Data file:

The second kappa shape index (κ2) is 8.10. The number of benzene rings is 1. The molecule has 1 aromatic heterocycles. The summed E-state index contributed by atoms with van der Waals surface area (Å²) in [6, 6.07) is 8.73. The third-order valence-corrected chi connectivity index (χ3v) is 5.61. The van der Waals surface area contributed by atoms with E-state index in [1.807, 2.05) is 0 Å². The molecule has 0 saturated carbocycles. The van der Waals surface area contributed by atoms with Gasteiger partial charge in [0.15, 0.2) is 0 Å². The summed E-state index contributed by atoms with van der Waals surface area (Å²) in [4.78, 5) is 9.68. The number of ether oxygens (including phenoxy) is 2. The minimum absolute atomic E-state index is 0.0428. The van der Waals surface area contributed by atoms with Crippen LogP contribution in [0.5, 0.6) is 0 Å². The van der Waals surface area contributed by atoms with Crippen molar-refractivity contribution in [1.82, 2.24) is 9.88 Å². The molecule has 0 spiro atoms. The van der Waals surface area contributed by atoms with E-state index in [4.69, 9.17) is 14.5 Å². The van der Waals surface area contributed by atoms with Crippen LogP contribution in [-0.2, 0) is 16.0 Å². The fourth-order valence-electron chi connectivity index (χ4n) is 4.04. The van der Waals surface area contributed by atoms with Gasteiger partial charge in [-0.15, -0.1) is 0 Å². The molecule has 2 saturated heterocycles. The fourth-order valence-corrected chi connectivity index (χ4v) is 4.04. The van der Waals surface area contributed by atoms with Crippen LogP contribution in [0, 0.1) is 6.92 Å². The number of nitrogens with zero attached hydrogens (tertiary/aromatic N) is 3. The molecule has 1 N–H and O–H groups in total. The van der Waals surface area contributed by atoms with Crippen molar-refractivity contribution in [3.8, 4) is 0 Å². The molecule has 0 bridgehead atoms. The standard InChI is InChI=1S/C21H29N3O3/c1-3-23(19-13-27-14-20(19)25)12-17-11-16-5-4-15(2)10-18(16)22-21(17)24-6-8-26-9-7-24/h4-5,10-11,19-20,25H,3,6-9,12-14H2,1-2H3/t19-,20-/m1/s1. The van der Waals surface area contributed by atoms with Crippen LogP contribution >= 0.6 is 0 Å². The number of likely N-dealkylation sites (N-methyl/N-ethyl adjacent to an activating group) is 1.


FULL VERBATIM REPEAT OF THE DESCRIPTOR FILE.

The second kappa shape index (κ2) is 8.10. The number of benzene rings is 1. The molecule has 1 aromatic heterocycles. The summed E-state index contributed by atoms with van der Waals surface area (Å²) in [6, 6.07) is 8.73. The third-order valence-corrected chi connectivity index (χ3v) is 5.61. The van der Waals surface area contributed by atoms with E-state index in [1.807, 2.05) is 0 Å². The molecule has 0 saturated carbocycles. The van der Waals surface area contributed by atoms with Gasteiger partial charge in [0.15, 0.2) is 0 Å². The summed E-state index contributed by atoms with van der Waals surface area (Å²) in [4.78, 5) is 9.68. The number of ether oxygens (including phenoxy) is 2. The minimum absolute atomic E-state index is 0.0428. The van der Waals surface area contributed by atoms with Crippen LogP contribution in [0.5, 0.6) is 0 Å². The van der Waals surface area contributed by atoms with Crippen molar-refractivity contribution in [1.82, 2.24) is 9.88 Å². The molecule has 0 spiro atoms. The van der Waals surface area contributed by atoms with E-state index in [4.69, 9.17) is 14.5 Å². The van der Waals surface area contributed by atoms with Crippen LogP contribution in [-0.2, 0) is 16.0 Å². The fourth-order valence-electron chi connectivity index (χ4n) is 4.04. The van der Waals surface area contributed by atoms with Gasteiger partial charge in [-0.15, -0.1) is 0 Å². The molecule has 2 saturated heterocycles. The fourth-order valence-corrected chi connectivity index (χ4v) is 4.04. The van der Waals surface area contributed by atoms with Crippen LogP contribution in [0, 0.1) is 6.92 Å². The number of nitrogens with zero attached hydrogens (tertiary/aromatic N) is 3. The molecule has 1 N–H and O–H groups in total. The van der Waals surface area contributed by atoms with Crippen molar-refractivity contribution in [3.8, 4) is 0 Å². The molecule has 0 bridgehead atoms. The standard InChI is InChI=1S/C21H29N3O3/c1-3-23(19-13-27-14-20(19)25)12-17-11-16-5-4-15(2)10-18(16)22-21(17)24-6-8-26-9-7-24/h4-5,10-11,19-20,25H,3,6-9,12-14H2,1-2H3/t19-,20-/m1/s1. The van der Waals surface area contributed by atoms with Crippen LogP contribution >= 0.6 is 0 Å². The number of likely N-dealkylation sites (N-methyl/N-ethyl adjacent to an activating group) is 1.